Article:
What a waste to have such a jewel such as Charlotte married to her aunt's absurd parson!
She recalled how upon returning to London, she had been hurried away from her family home after a very short reunion, and sent to her Aunt Catherine's. Although the Rosings estate held some of her favourite walks, which she was glad to re-familiarise herself with, it would not have been her choice of homecoming.
She was a favourite of her aunt, with all the trials that entailed. Her cousin Anne, was always distant and unfriendly as a rule. Anne liked to keep her own company and Elizabeth attributed the animosity she detected to her aunt's belief that the two were the greatest friends and her forceful attempts to bring her delusions to fruition.
More pertinently, though, Elizabeth's chief feeling towards Anne was pity. She was always in poor health, and had for her only company the constant attentions of such a mother (though very dear as an aunt in small doses). That Anne could detect Elizabeth's compassion and that her pride did not appreciate the condescension was a surety. That she was also jealous of her cousin's looks, liveliness and abilities had not once occurred to Elizabeth.
Upon her arrival at Rosings, she discovered that her aunt had employed a remarkably silly parson, who had recently married a remarkably sensible wife and Elizabeth had made an instant friend. She soon discovered that her only witty company was packing to visit her home county. She was to aid in the come-out of her young sister, a goal Lady Catherine - and therefore by extension Charlotte's husband - believed to be a worthy familial duty. Elizabeth quickly procured herself an invitation; ostensibly to see more of the country before she would be allowed to return to her family in London.
This evening at the assembly, Charlotte quickly fulfilled her office and cajoled her guest back to true good cheer. Elizabeth spent the rest of the ball socialising and dancing. Her cousin's slights certainly not forgotten, but he, and his awful pride, were consigned to the insignificance they deserved.
Darcy, however, was not so sanguine. He had noticed Elizabeth's hard glance as she passed him and the better view that it afforded of her features flushed a spark of recognition. He could not determine how he knew her. Surely he could be acquainted with no one from such a rustic and tedious village?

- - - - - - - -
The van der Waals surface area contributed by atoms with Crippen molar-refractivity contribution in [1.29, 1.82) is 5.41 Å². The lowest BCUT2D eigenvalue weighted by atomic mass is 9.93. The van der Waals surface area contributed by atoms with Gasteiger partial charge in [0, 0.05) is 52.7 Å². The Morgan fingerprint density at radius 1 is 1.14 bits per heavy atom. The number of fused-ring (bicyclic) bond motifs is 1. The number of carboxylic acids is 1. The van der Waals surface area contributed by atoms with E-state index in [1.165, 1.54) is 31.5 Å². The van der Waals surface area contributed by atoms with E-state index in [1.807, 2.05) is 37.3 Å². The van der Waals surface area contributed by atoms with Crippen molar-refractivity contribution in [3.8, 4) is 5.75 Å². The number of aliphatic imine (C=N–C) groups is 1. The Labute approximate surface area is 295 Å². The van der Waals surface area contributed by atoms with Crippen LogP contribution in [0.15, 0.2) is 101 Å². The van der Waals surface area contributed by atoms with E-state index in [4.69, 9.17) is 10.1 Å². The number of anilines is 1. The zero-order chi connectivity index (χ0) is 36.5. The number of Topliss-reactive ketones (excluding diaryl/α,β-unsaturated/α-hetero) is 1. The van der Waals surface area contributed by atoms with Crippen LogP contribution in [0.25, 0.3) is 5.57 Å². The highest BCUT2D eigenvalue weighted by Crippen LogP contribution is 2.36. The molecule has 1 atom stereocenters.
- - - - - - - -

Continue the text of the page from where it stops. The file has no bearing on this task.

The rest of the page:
The feeling, however, could not be shaken. He spent the rest of the evening following her with his eyes and trying to sate the need to place her.
Unexpectedly, he began to notice that she was not entirely without merit. No sooner had he found one aspect to admire, then he noted something else that warranted closer inspection: her figure, her smile, her eyes... until by the end of the evening he was thoroughly enchanted.
Blurb: Elizabeth is a relation of Darcy's and happens to visit Hertfordshire at the same time. He doesn't recognise her and perpertrates his usual assembley insults as well as inadvertantly cutting her.
Chapter 2 - Reactions
Posted on 2014-07-20
He tried, unsuccessfully, to quiet the inappropriate admiration as the carriage pulled away from the assembly rooms. His musings were more effectively silenced by the contents of Miss Bingley's soliloquy. "What a tedious backwater! I could barely credit finding such an illustrious name here. You would never have guessed her status from her dress. Why, it was at least three seasons out of date and of the poorest quality! She confided to me that she had packed in no expectation of attending a dance, and had to borrow an outfit from a local girl. Such a pity! If only I had known she was here, she could have had the pick of my own wardrobe. I do hope she will consider extending her stay. She would be very welcome to remove to Netherfield and be hosted in a manner more befitting her station."
Darcy had felt more and more uneasy as she went on. "About whom are you talking?" His tone was brusque; he had noticed no one from the first circles in the ballroom.
"Why, Lady Elizabeth Fitzwilliam, of course. It was such a surprise when we were introduced. I feel easier residing here now that I know she recommends the place. Is she not some sort of relative of yours, Mr Darcy?" Darcy went pale and his stomach clenched. Now he knew her! He instantly called to mind the handsome face he had been studying for the greater part of the evening. How she had changed!
Darcy abruptly thumped his cane on the roof. "Stop the coach!"
"What in the blazes, Darcy?" Bingley was half out his seat, ready for danger.
"I have some business I must attend to at once. I will return to Netherfield later. My regards to you all." With that he swung down from the barely halted coach and raced back the way they had come, his coat tails flying behind him, and the full moon lighting his way. Those left in the coach sat staring at each other stupefied.